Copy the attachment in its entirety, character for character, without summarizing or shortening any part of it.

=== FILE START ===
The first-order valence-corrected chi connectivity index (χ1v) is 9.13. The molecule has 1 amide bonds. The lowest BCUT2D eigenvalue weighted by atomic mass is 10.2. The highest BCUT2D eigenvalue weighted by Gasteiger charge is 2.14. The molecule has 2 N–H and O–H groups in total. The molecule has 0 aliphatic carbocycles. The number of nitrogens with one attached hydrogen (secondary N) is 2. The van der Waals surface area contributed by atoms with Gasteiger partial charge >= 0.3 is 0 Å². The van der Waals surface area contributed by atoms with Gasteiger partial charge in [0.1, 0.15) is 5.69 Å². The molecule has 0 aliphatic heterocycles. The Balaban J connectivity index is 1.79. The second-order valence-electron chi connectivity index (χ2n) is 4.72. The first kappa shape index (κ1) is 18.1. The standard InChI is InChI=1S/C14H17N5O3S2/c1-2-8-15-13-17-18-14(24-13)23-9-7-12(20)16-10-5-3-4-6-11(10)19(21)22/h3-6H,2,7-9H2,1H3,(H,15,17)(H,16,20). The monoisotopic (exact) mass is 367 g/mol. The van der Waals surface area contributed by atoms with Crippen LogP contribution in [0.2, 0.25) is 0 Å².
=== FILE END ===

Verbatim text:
The first-order valence-corrected chi connectivity index (χ1v) is 9.13. The molecule has 1 amide bonds. The lowest BCUT2D eigenvalue weighted by atomic mass is 10.2. The highest BCUT2D eigenvalue weighted by Gasteiger charge is 2.14. The molecule has 2 N–H and O–H groups in total. The molecule has 0 aliphatic carbocycles. The number of nitrogens with one attached hydrogen (secondary N) is 2. The van der Waals surface area contributed by atoms with Gasteiger partial charge >= 0.3 is 0 Å². The van der Waals surface area contributed by atoms with Gasteiger partial charge in [0.1, 0.15) is 5.69 Å². The molecule has 0 aliphatic heterocycles. The Balaban J connectivity index is 1.79. The second-order valence-electron chi connectivity index (χ2n) is 4.72. The first kappa shape index (κ1) is 18.1. The standard InChI is InChI=1S/C14H17N5O3S2/c1-2-8-15-13-17-18-14(24-13)23-9-7-12(20)16-10-5-3-4-6-11(10)19(21)22/h3-6H,2,7-9H2,1H3,(H,15,17)(H,16,20). The monoisotopic (exact) mass is 367 g/mol. The van der Waals surface area contributed by atoms with Crippen LogP contribution in [0.2, 0.25) is 0 Å².